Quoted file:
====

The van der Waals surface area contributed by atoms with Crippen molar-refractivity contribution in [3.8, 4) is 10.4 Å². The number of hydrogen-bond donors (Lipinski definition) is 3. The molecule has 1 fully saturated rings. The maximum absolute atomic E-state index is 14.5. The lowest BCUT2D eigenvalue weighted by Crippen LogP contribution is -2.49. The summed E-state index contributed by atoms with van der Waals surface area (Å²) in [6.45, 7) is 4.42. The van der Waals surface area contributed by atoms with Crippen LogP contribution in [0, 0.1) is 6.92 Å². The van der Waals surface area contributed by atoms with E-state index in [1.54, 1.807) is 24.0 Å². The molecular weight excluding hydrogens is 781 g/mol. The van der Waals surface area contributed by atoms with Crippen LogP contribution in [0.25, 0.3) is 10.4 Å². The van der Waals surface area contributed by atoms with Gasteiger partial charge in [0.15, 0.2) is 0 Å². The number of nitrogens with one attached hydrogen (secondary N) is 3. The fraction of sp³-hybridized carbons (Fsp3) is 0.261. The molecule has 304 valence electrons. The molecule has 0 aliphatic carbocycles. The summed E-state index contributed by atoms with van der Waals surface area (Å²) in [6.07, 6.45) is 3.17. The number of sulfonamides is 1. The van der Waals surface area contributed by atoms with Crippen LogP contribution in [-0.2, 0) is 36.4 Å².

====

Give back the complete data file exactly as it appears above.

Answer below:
The van der Waals surface area contributed by atoms with Crippen molar-refractivity contribution in [3.8, 4) is 10.4 Å². The number of hydrogen-bond donors (Lipinski definition) is 3. The molecule has 1 fully saturated rings. The maximum absolute atomic E-state index is 14.5. The lowest BCUT2D eigenvalue weighted by Crippen LogP contribution is -2.49. The summed E-state index contributed by atoms with van der Waals surface area (Å²) in [6.45, 7) is 4.42. The van der Waals surface area contributed by atoms with Crippen LogP contribution in [0, 0.1) is 6.92 Å². The van der Waals surface area contributed by atoms with E-state index in [1.54, 1.807) is 24.0 Å². The molecular weight excluding hydrogens is 781 g/mol. The van der Waals surface area contributed by atoms with Crippen LogP contribution in [0.25, 0.3) is 10.4 Å². The van der Waals surface area contributed by atoms with Gasteiger partial charge in [0.15, 0.2) is 0 Å². The number of nitrogens with one attached hydrogen (secondary N) is 3. The fraction of sp³-hybridized carbons (Fsp3) is 0.261. The molecule has 304 valence electrons. The molecule has 0 aliphatic carbocycles. The summed E-state index contributed by atoms with van der Waals surface area (Å²) in [6.07, 6.45) is 3.17. The number of sulfonamides is 1. The van der Waals surface area contributed by atoms with Crippen LogP contribution in [-0.2, 0) is 36.4 Å².